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Marketing 101-Do You Google Business Contacts Before You Meet Them?

October 3, 2011

          Upon the urging of Cordell Parvin, I am reading the book Never Eat Alone by Keith Ferrazzi.  I am also finishing 6P’s of the Big 3 by Amanda Ellis.  I do most of my evening reading on my iphone via a Kindle application,  in my 3 year old son’s room, waiting each night for him to fall asleep.  [am sure SuperNanny would not agree with this]

Anyway, I just read an excerpt from the Never Eat Alone book that I felt compelled to share, along with tips from Amanda’s book.   

          Ferrazzi  says you must  “do your homework” before a business appointment.    He suggests the following three (3) things:

1)  “The Internet.  Check out company’s website and google the individual.  ‘Going to a meeting without Googling someone is unacceptable.'”- K. Ferrazzi .

  • Also, as per Amanda, you should print out the LinkedIn profile.  See if you have mutual connections and review his or her LinkedIn Groups.
  • Check for a Facebook page.  Even though I keep my personal Facebook page private, I guess the statistic is that 77% of facebook profiles are PUBLIC; I find that statistic shocking. 
  • Check for Twitter account.   Use search function on Twitter, or see if person lists Twitter account and feed on his or her LinkedIn page.  As we all know, you can really catch a glimpse into a person’s personality through their real-time updates on these socia media outlets. 
  • Now do the same thing for the Company!!  (e.g., Facebook page, Twitter account, and LinkedIn profile).

 2) “Go to public library to find books, periodicals, magazines, trade journals, to check for articles written by the person you intend to meet.   If there aren’t any,  read up on the person’s industry. ” -K. Ferrazzi

  • I personally would not physically go to a library, but I probably would find out if the person has a blog, written white papers or given presentations on a particular subject.  The LinkedIn profile and Google search should help you find what you may want to read.  A person can upload presentations given to Linkedin (see some of mine here).  A person can also maintain a personal and/or professional reading list on LinkedIn too (here is mine also).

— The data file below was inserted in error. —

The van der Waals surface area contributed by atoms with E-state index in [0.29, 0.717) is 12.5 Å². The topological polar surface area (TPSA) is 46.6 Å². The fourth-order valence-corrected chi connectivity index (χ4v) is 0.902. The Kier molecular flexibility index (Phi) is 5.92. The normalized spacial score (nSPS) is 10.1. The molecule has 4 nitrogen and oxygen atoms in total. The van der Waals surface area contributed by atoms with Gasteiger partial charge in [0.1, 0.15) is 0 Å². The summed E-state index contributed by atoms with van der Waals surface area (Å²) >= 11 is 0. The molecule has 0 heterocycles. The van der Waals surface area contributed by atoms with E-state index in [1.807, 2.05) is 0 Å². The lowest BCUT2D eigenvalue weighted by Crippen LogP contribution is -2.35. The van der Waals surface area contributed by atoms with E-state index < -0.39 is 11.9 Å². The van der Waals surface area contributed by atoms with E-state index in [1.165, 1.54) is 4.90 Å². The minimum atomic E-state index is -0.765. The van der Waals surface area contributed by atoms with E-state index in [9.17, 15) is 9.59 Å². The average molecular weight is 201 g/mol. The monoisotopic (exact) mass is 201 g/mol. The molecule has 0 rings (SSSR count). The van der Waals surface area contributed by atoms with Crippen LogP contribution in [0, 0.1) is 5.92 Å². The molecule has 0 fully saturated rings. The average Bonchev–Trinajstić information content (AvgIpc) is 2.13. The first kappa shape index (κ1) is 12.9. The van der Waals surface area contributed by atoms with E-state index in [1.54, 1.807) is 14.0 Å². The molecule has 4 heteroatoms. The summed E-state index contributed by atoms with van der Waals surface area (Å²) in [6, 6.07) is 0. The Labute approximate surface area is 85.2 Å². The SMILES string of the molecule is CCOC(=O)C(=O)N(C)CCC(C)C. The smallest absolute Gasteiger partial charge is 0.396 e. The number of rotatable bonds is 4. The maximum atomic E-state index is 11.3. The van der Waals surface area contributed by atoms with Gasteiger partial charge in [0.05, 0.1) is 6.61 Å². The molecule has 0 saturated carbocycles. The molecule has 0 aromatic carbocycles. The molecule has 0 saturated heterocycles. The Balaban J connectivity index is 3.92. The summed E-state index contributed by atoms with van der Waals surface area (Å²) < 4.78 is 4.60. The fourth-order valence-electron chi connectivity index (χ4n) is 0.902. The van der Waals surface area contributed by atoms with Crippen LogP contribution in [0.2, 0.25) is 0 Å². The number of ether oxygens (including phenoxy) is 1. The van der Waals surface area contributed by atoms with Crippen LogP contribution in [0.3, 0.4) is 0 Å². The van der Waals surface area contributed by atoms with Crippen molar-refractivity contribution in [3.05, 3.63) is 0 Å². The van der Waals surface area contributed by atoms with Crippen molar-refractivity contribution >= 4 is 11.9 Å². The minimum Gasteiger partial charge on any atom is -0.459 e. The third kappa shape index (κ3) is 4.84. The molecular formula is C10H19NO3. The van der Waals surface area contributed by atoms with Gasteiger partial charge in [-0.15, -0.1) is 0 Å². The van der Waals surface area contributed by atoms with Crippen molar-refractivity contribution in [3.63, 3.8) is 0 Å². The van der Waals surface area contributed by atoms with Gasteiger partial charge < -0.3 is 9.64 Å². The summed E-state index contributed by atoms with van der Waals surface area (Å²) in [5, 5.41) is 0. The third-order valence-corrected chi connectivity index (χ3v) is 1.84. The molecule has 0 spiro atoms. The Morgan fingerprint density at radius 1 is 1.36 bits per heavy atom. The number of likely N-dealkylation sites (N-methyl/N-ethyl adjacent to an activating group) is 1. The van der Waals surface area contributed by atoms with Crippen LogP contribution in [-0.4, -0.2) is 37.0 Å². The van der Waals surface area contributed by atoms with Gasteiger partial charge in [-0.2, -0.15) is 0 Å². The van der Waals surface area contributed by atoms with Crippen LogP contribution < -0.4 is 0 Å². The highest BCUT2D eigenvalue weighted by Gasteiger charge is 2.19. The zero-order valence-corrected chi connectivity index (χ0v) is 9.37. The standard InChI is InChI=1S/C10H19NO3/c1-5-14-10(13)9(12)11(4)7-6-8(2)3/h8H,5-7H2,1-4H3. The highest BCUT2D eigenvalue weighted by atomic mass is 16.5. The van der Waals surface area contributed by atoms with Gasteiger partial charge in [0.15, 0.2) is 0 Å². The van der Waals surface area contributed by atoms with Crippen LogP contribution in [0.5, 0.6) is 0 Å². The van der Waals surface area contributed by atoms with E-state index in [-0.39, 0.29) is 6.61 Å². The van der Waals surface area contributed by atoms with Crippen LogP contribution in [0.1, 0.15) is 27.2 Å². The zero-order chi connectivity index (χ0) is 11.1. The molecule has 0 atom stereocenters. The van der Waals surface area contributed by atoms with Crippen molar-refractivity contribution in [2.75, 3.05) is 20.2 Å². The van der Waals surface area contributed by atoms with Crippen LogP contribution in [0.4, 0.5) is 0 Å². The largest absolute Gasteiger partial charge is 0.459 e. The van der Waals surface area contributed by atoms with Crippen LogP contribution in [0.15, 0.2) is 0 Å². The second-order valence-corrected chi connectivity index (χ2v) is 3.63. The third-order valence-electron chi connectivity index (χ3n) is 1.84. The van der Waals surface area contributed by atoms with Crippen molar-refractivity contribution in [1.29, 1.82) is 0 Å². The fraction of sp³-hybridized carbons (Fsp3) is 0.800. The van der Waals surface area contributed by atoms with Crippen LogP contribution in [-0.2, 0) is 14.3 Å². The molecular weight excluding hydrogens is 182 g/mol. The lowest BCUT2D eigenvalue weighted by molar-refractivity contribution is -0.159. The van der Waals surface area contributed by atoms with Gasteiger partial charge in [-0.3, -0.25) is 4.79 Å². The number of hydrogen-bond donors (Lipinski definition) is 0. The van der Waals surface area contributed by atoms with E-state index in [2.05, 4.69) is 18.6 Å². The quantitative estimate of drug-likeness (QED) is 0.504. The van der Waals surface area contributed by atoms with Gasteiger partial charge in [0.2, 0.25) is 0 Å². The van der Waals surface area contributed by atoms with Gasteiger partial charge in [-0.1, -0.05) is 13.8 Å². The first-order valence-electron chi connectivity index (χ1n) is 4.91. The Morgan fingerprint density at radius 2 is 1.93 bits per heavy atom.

• Do a google search on the industry and see what may pop up.  I  also love wikipedia because it has  such a wealth of info regarding almost anything and can help explain terms of art that your contact may use or has used.  
  • A few weeks before the meeting, set up  a Google Alert for the person, industry or the company so that you may get news of any recent developments. 

3) “Ask the company’s public relations department for literature.  Call and explain that you have a scheduled meeting and would like some background information.”  -K. Ferrazzi.

  •  I have never before considered doing this.  But what better source for news regarding a company?  I am sure the marketing or PR department would be happy to disseminate information (this is their job).  You can also ask the company directly if they have a Twitter or LinkedIn or Facebook page and ask for the links or Twitter user handle.   Sometimes finding the right social media account can be tricky (especially with Twitter).
  • You or your company could also subscribe to Hoover’s or Dun & Bradstreet to find company reports and financial ratings.

4). “Annual reports.  They give you a good idea of where a company is heading and what challenges and opportunities lie ahead.” -K. Ferrazzi

  • I have never thought of doing this before a marketing appointment, but Ferrazzi is so right.  Annual reports can be a wealth of key information.  If the company is public, you can find public filings on sites like free edgar.com (or edgar-online.com ). If you are interested in the historical pattern of a company’s stock price, you can get that info for free via Yahoo Finance
  • When I worked for The Meridian Group, I assessed the financial condition of motor carriers in the country and read annual and quarterly reports on almost a daily basis.  For those us of who are not accountants, you may be surprised by how much narrative accompanies financial statements.  Some of the reports can be very insightful about  a company’s business model, customer composition, industry outlook, negative and positive events that impacted the company’s financial condition, major lending facilities, acquisitions, equipment purchases, etc.

After reading this excerpt, I am going to make a more concerted effort to prepare more before my next coffee or luncheon or mixer.  I hope you do too.

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2 Comments leave one →
  1. Steve Hinkle permalink
    October 3, 2011 7:15 pm

    Great blog! Keep up the good work!

    • October 3, 2011 9:27 pm

      thanks so much. heading to WVU game this weekend. will be weird to be back. it has been about 10 years!

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